Many cloud providers advocate for a “lift and shift, then optimize” migration path, but this can leave you at unacceptable risk for both downtime and data loss, all while overspending on an inefficient design. Why don’t the providers warn against these risks? Simple, they are perfectly fine with the exorbitant spending necessary to run your workload inefficiently in their cloud.
Risk 2: Security Risk
Traditional systems live within the equivalent of a fortified castle, protected by a well-defined perimeter and centralized security systems in which you have invested hundreds of thousands of dollars and thousands of hours. The cloud flips this on its head, pushing systems outside of the perimeter. Virtually all systems are built on the premise of trusted networks, making the lack of trust in the cloud one of its biggest challenges and greatest risks.
Given these realities of the public cloud, you must adopt a “zero trust” mindset for your systems, assuming that each system, application and component is not only outside of the castle, but is sitting on the public square, free for anyone to poke and prod. As a result, each needs to be properly equipped to defend itself and to accurately identify and authorize its fellow peers.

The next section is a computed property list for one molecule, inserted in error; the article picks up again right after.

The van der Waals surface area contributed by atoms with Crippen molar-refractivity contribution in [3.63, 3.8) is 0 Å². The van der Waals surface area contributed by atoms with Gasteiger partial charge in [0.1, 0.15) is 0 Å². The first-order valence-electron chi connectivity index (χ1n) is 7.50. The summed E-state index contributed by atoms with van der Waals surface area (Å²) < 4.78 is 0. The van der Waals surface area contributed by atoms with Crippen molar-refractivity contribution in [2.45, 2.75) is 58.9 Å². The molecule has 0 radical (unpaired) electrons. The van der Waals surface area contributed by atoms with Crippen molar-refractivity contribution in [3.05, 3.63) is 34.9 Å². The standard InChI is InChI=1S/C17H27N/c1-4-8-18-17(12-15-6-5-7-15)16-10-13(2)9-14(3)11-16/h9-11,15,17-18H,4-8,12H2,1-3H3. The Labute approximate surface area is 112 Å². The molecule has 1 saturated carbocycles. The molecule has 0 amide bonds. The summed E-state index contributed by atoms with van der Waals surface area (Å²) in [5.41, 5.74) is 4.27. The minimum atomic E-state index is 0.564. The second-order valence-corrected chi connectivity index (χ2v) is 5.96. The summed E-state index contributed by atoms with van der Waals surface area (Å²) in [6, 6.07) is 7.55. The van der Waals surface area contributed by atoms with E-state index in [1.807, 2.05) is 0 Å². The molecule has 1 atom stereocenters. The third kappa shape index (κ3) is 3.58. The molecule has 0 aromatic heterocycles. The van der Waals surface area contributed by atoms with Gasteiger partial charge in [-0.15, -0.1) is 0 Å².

Your confidence in your systems to be resistant to this level of exposure should guide your decisions about the level of sensitive data to put in the cloud. Even Capital One, which has invested hundreds of millions in AWS cloud security, still does its core banking operations within its own data centers. This does not mean you need to avoid putting sensitive data in the cloud, but you must be guarded and prepared for worst-case scenarios that can cripple your business.
Risk 3: Financial Risk
Many technologists prefer the term “utility computing” to “public cloud.” When you purchase cloud computing capacity from a public provider, it is similar to purchasing electricity from a power company, making it exceedingly difficult to project usage. As the myriad number of services grows – AWS has over 150 services today – the pennies per unit start to stack up rapidly.
It is not just unsophisticated firms that struggle with their projected technology usage. Many smart technology executives have found that the public cloud has been a budget buster. For a real-world example of how even a sharp technology team can see costs spiral, read our Moreover Cloud Migration case study.